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Caribbean Beat Magazine

New winners at Waterloo

Students of Waterloo High School in Trinidad overcome challenges to win the RBTT Young Leaders competition

  • Young Leaders and teachers of Waterloo High School celebrate their victory with Catherine Kumar, Managing Director, RBTT Bank. Photograph courtesy RBTT Financial Group

In the picturesque village of Waterloo, Trinidad, the story goes that a sadhu, the descendant of indentured labourers brought from India in the 19th century to work in the canefields, wanted to build a place of worship for the community. Initially he clashed with the Government, when his first attempt to build a Hindu temple was demolished because it was constructed on state land. So the innovative holy man decided to find an alternative site, choosing to build what became known as the Temple in the Sea. For many years, so the story goes, he diligently transported the building materials on his bike to build first an island and a causeway and then the temple itself. Today, this temple has become a treasured national landmark.

So, true to its name, there were battles and triumphs at Waterloo, Trinidad, but on a smaller scale than Napoleon’s last stand in Europe.

Not far from the Temple in the Sea, set among rolling fields of sugar cane, the Waterloo High School was built over seven years ago. Its students have demonstrated a similar tenacity to that shown by Siewdass Sadhu. Recently, they emerged winners of a well-respected, unique competition funded by one of the largest financial institutions in the region, the RBTT Financial Group.
As winners of the RBTT Young Leaders Programme 2007, a popular regional competition focused on honing the leadership, teamwork and project-management skills of high school students, Waterloo High School received monetary prizes as well as the prestigious challenge trophy. The theme of this year’s programme was “Realising Self Worth…Your Choice…Your Destiny”.

High school students in Trinidad, like many others around the world, face a myriad of challenges, academic, financial and social. And Waterloo was no exception: although the project began with 50 students, a few months later half the class had to withdraw because of other demands.

However, support from the school and the community continued to grow as the remaining 25 young leaders brought innovative and traditional practices into play. Ultimately, they found that in trying to help others with issues of self-esteem, they also benefited.

“In trying to get others to realise that they are valuable, we found the value in ourselves; in trying to get others to believe in themselves, each young leader learnt to believe in himself, herself,” explained the president of the 2007 Waterloo High School Young Leaders, Brillience Sammy.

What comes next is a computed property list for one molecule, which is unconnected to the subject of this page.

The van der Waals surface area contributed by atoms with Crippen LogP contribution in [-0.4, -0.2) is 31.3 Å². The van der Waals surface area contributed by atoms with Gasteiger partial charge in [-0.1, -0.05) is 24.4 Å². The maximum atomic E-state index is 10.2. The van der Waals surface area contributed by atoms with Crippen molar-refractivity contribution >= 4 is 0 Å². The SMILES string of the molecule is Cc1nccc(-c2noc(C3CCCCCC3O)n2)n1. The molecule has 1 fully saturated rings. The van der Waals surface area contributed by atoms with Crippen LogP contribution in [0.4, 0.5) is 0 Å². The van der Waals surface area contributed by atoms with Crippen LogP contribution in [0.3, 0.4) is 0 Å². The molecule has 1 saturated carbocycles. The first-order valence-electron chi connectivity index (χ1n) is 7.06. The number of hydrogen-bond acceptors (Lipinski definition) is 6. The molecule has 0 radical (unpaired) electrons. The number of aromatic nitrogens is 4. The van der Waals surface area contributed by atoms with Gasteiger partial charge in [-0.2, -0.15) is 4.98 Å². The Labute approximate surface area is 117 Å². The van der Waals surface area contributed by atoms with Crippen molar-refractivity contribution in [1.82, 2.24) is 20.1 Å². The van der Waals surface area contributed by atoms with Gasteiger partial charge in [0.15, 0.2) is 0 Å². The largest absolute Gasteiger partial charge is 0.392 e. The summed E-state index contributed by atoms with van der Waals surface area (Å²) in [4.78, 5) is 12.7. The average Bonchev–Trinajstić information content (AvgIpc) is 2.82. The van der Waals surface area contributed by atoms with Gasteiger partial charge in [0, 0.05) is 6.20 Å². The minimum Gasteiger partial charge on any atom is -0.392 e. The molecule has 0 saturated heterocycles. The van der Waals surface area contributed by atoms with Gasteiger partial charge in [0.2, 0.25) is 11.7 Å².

The judges saw the Waterloo students as true leaders because their project was well constructed, reflected clear marketing and communications skills, effective time and project management, and successful entrepreneurial skills. Their project was relevant to the theme and gained the support not only of the school, but also of the community.

But what was the project? Well, the students began with the words of the theme, which they re-interpreted. “Positive Image Produces Success (PIPS)” was the tagline that evolved from a series of brainstorming sessions.

From there they developed a key message, a mantra of sorts, in a language their peers could understand: “If you believe you can achieve, you will succeed”. The students then began to raise funds by “piggy-backing” on school events, including selling T-shirts at the school’s annual sports day and soliciting sponsorship. Along the way they chronicled the process, underscored by a unique sense of humour.

They motivated the school community at the morning assembly with inspirational talks and words of wisdom by guest speakers, drawn from leaders from the community. At first they thought of inviting international icons to speak, but then they looked closer to home and selected parents, community leaders, and former RBTT Young Leaders.

They also spoke about this message on national radio shows, presenting a “PIPS for the day”. They produced a booklet on etiquette for students, as well as a newsletter.

In May, after receiving their trophy from the President of the Republic of Trinidad and Tobago, George Maxwell Richards, at a gala ceremony, the returning champions were welcomed home in style. While the school steelband played the popular soca song “Light it Up” by Machel Montano, hundreds of students cheered and waved. Another triumph, a lesson in resilience for the young leaders of Waterloo.

RBTT Young Leaders is an award-winning youth programme of the RBTT Financial Group.